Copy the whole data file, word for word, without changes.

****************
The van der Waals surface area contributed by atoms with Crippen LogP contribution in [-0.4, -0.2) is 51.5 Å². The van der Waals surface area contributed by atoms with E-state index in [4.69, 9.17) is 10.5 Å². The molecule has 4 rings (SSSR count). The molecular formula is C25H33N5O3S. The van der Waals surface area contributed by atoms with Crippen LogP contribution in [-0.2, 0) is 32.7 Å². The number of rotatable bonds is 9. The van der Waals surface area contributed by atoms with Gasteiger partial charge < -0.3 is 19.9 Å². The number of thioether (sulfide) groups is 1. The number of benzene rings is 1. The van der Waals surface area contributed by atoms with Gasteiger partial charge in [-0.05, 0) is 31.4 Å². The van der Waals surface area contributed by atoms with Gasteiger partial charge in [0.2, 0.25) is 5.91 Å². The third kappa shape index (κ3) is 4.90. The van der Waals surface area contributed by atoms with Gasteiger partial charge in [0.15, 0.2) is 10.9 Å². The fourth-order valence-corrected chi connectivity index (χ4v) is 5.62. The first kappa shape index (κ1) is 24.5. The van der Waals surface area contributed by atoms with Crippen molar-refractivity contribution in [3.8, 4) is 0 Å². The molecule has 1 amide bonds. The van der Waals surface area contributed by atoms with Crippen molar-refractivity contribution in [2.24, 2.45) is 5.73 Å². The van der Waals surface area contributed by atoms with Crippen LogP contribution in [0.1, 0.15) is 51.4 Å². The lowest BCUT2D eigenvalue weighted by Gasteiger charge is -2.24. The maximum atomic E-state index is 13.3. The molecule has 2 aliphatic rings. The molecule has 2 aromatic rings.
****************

The van der Waals surface area contributed by atoms with Crippen LogP contribution in [-0.4, -0.2) is 51.5 Å². The van der Waals surface area contributed by atoms with E-state index in [4.69, 9.17) is 10.5 Å². The molecule has 4 rings (SSSR count). The molecular formula is C25H33N5O3S. The van der Waals surface area contributed by atoms with Crippen LogP contribution in [-0.2, 0) is 32.7 Å². The number of rotatable bonds is 9. The van der Waals surface area contributed by atoms with Gasteiger partial charge < -0.3 is 19.9 Å². The number of thioether (sulfide) groups is 1. The number of benzene rings is 1. The van der Waals surface area contributed by atoms with Gasteiger partial charge in [-0.05, 0) is 31.4 Å². The van der Waals surface area contributed by atoms with Gasteiger partial charge in [0.2, 0.25) is 5.91 Å². The third kappa shape index (κ3) is 4.90. The van der Waals surface area contributed by atoms with Gasteiger partial charge in [0.15, 0.2) is 10.9 Å². The fourth-order valence-corrected chi connectivity index (χ4v) is 5.62. The first kappa shape index (κ1) is 24.5. The van der Waals surface area contributed by atoms with Crippen molar-refractivity contribution in [3.8, 4) is 0 Å². The molecule has 1 amide bonds. The van der Waals surface area contributed by atoms with Crippen molar-refractivity contribution in [2.24, 2.45) is 5.73 Å². The van der Waals surface area contributed by atoms with Crippen LogP contribution in [0.1, 0.15) is 51.4 Å². The lowest BCUT2D eigenvalue weighted by Gasteiger charge is -2.24. The maximum atomic E-state index is 13.3. The molecule has 2 aliphatic rings. The molecule has 2 aromatic rings.